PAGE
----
Published October 1, 2020
Eli Ruckenstein passed away peacefully on September 30. A SUNY Distinguished Professor, Ruckenstein served on the faculty of the University at Buffalo for nearly fifty years.
During his tenure, his prolific and imaginative research advanced almost every area of interest to chemical engineers, making him arguably the most influential chemical engineer of his era as well as the most highly decorated member of the University at Buffalo faculty. The inspirational story of his journey from humble beginnings to the pinnacle of his profession, including receiving the U.S. National Medal of Science, is a tale of great struggle but also of great satisfaction.
The Department of Chemical and Biological Engineering at the University at Buffalo presents an annual lecture series in his memory.
Eli was born in 1925 in Botosani, a small agricultural town in northern Romania. His family, previously well off, lost everything in the Great Depression and struggled with poverty during Eli’s formative years. He began school at seven but at 14 was expelled due to racial laws directed against Jews. The Jewish community responded by organizing a private high school where the teachers were intellectuals who loved their jobs and made schooling interesting and exciting. In his last two years of high school, Eli was taken into forced labor six days a week from 5 a.m. to 5 p.m., carrying bricks on a scaffold. He studied independently and took exams at the end of each of these two years. This period was the start of his love of mathematics and his practice of self-teaching, laying the foundation for his future intellectual growth. His outstanding test scores earned him a spot in the Chemical Engineering program at the prestigious Polytechnic Institute in Bucharest, where he matriculated in 1944. There, he continued in his habit of teaching himself in the library more than attending formal classes. This approach to education, combined with an extraordinary memory, fostered Eli’s diverse and encyclopedic knowledge of the literature in chemical engineering and related fields, which became legendary among his students and colleagues.
In 1948, Eli married Velina Rothstein, a chemist, which Eli often described as “the best thing I have ever done”. Velina offered unflinching support of his career for more than seven decades of marriage. Soon after they married, Eli completed his degree, earning the title of Chemical Engineer, specialty “Petroleum” with distinction, in 1949. He was immediately hired as an assistant professor in the Department of Chemical Engineering at the Polytechnic Institute, a remarkable achievement given that he was not a member of the communist party. However, earning a Ph.D. at that time required being subjected to indoctrination and passing a difficult exam on Marxism-Leninism. As a result, he defended his Ph.D. thesis only in 1966, after that requirement was lifted and after he had already authored more than 100 scientific papers. Similarly, he was only promoted to associate professor after 15 years, and even as he became arguably the country’s most prominent engineer, was not promoted to full professor. He did win important scientific awards in Romania, including (1) The Prize of the Ministry of Education for research on turbulent heat and mass transfer (1958); (2) The Prize of Ministry of Education for education (1961); (3) the “Gheorghe Spacu” Prize for Research in the Surface Phenomena Field awarded by the Romanian Academy (1964); and (4) The Prize of the Ministry of Education for research in distillation (1964). In 1993, he was awarded a “Doctor Honoris Causa” by the Polytechnic Institute of Bucharest.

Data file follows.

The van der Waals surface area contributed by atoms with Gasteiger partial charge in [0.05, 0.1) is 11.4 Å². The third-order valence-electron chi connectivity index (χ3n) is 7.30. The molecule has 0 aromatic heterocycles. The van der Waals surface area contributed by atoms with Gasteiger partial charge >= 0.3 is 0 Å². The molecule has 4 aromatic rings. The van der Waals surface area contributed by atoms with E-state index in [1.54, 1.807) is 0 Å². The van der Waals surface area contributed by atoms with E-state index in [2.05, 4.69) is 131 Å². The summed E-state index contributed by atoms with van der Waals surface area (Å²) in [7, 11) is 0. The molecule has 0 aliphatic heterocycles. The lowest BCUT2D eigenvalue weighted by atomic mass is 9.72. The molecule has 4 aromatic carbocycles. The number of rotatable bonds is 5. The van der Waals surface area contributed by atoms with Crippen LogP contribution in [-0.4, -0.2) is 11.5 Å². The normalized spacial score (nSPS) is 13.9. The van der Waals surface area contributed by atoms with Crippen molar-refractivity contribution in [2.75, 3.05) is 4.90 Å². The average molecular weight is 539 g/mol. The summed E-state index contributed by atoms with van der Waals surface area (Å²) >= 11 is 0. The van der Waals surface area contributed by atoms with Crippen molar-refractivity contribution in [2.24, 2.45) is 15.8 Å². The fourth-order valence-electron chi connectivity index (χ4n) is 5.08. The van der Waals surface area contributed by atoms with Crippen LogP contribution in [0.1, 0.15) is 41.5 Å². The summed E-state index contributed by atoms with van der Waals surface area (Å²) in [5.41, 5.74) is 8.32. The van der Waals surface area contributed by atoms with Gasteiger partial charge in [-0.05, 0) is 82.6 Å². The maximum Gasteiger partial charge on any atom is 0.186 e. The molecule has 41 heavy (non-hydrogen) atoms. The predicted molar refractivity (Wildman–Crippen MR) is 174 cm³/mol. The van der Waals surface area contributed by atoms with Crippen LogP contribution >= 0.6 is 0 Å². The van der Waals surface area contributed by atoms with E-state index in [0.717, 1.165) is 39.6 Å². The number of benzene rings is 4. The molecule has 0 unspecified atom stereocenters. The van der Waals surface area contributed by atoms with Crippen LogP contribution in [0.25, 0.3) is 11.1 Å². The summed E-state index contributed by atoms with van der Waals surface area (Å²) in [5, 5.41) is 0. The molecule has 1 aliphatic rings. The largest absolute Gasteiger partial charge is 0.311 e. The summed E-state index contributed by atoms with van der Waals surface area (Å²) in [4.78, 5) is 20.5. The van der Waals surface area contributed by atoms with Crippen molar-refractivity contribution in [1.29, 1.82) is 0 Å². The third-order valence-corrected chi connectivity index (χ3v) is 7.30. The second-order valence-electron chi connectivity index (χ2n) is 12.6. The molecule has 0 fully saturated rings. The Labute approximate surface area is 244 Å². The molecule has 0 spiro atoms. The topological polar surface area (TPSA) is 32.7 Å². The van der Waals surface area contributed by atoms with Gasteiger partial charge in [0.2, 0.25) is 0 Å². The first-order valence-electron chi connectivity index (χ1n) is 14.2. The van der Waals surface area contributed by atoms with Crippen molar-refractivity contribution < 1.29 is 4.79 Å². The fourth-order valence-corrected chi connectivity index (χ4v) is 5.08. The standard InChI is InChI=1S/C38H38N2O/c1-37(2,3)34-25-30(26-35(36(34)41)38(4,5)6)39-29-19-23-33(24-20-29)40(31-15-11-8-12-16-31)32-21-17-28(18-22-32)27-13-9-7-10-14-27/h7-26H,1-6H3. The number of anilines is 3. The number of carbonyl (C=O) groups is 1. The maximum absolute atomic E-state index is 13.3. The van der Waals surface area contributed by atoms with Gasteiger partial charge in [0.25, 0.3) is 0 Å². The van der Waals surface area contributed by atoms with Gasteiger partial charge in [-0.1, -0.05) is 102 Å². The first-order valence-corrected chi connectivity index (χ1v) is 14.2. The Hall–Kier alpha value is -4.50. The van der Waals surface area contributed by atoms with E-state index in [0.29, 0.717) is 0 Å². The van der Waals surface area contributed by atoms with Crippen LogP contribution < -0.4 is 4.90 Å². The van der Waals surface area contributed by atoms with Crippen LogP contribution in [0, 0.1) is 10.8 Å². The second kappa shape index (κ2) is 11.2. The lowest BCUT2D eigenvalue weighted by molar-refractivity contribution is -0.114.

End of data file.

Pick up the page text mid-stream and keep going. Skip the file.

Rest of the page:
Before 1958, Romanian scientists could not publish in most Western journals. After this restriction was lifted, the broader scientific community gradually became aware of Eli’s seminal contributions. In 1969, he was invited to spend six weeks at University College and Imperial College in London. Upon returning to Bucharest, he found an invitation to visit Clarkson University, with support from the U.S. National Science Foundation, which he accepted. By the time he left Romania, he had already authored more than 150 scientific papers. After his year at Clarkson, Eli was offered a position as tenured full professor at the University of Delaware, where he stayed until 1973. This period at Clarkson and Delaware was one of enormous expansion of Eli’s research interests as he gained access to a wealth of scientific literature and resources that had been unavailable in Bucharest. However, this was also a period of great personal challenge, as Eli and Velina were forced to leave their two teenage children, Andrei and Lelia, behind in Romania. Only after two years and extraordinary efforts were the children able to join them in the US. Today, Andrei is a theoretical physicist, former Vice President for Research, and currently chair of the Physics department at Boston University. Lelia, a former book editor and literary critic, is now a legal research associate.